John Cochrane has an interesting paper/blog post about forecasting interest rates. I'm not sure I've absorbed it all quite yet, but I have a quick take.

The key point Cochrane is making is that the reason adding an inflation term to forecast models of interest rates improves them is really just because inflation has a trend -- a trend that roughly follows the first principal component term (PC1 at the link). Adding a trend (with principal components) allows you to get a really good fit -- and in fact it is this trend that captures most of the forecasting capability of the model. Cochrane says this means there a strong one-factor model of bond yields across all maturity. Basically, one interest rate describes them all pretty well.

This is just a cheesy overlay on the principal component graph, but that first principal component seems to be well described by the information equilibrium model:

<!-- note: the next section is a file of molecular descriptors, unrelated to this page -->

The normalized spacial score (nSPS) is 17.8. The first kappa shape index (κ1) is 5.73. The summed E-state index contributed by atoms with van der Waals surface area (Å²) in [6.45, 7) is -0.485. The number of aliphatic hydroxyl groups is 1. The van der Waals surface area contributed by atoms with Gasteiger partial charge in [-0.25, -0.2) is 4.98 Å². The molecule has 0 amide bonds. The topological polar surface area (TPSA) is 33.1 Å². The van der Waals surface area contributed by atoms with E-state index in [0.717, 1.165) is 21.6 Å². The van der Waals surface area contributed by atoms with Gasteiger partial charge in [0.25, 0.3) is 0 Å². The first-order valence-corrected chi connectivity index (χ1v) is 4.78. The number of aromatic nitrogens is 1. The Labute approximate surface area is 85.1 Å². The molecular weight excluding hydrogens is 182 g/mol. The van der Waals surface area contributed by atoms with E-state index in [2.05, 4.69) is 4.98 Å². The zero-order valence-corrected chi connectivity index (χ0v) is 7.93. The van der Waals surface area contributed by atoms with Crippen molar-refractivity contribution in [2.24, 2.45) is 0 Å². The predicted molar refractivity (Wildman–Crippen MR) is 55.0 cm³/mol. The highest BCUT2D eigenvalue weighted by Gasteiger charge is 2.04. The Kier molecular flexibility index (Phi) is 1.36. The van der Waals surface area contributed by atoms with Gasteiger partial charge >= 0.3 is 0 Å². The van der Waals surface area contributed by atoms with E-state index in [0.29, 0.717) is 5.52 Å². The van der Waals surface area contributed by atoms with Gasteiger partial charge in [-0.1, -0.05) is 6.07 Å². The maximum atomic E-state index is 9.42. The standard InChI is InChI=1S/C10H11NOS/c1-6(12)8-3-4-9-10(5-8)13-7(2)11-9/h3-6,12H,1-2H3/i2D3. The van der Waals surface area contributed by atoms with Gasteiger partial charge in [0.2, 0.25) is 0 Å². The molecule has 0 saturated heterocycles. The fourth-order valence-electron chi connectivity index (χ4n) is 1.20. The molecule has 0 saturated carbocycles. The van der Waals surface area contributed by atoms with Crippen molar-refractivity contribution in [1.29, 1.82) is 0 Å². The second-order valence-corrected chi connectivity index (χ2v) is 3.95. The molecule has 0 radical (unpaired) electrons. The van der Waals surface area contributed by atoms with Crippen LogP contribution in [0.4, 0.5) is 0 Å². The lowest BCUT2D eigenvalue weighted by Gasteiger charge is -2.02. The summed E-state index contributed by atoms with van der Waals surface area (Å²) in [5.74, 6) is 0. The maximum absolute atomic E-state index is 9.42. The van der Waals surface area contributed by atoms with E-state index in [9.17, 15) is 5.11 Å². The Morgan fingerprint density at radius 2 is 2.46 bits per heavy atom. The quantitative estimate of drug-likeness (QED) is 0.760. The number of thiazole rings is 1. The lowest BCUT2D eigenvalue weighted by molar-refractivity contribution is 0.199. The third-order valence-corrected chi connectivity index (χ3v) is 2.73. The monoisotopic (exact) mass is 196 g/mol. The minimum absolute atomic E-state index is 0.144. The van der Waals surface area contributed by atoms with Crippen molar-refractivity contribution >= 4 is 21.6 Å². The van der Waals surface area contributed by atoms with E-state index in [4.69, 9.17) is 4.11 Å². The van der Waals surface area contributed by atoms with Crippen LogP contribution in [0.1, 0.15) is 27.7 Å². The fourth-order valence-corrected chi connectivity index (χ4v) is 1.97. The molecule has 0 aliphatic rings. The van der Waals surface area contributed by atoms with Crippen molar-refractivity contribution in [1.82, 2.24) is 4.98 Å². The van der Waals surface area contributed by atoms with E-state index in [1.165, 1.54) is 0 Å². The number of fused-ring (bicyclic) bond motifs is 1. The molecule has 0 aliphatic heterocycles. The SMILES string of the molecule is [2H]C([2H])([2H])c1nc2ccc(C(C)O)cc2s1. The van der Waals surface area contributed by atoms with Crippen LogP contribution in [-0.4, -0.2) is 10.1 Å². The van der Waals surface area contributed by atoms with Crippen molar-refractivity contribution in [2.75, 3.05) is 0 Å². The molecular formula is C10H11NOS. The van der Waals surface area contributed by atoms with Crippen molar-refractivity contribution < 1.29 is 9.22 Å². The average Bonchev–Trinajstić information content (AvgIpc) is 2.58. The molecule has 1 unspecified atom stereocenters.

Purple = Ten year rate

ReplyDeleteBlack = IT model fit

Then the 1st 3 "principal components" (PCs) described here and shown in Figure 2 are:

Blue = PC1

Red = PC2

Yellow = PC3

Just posting for the benefit of anybody else wondering what those colors were (it took me a minute or two to catch on).

My quick take might have been a little too quick. Thanks for the legend.

DeleteJason, has Cochrane ever responded to on of your comments?

ReplyDeleteNot that I know of, but it gets though moderation which is a good first step. And for some reason a lot of people click on links in comments on his blog. Comparable to Marginal Revolution, which implies a really high engagement rate on Cochrane's blog assuming his traffic is an order of magnitude less.

DeleteI notice that your latest comment is still his only comment on his latest post. No response yet.

Delete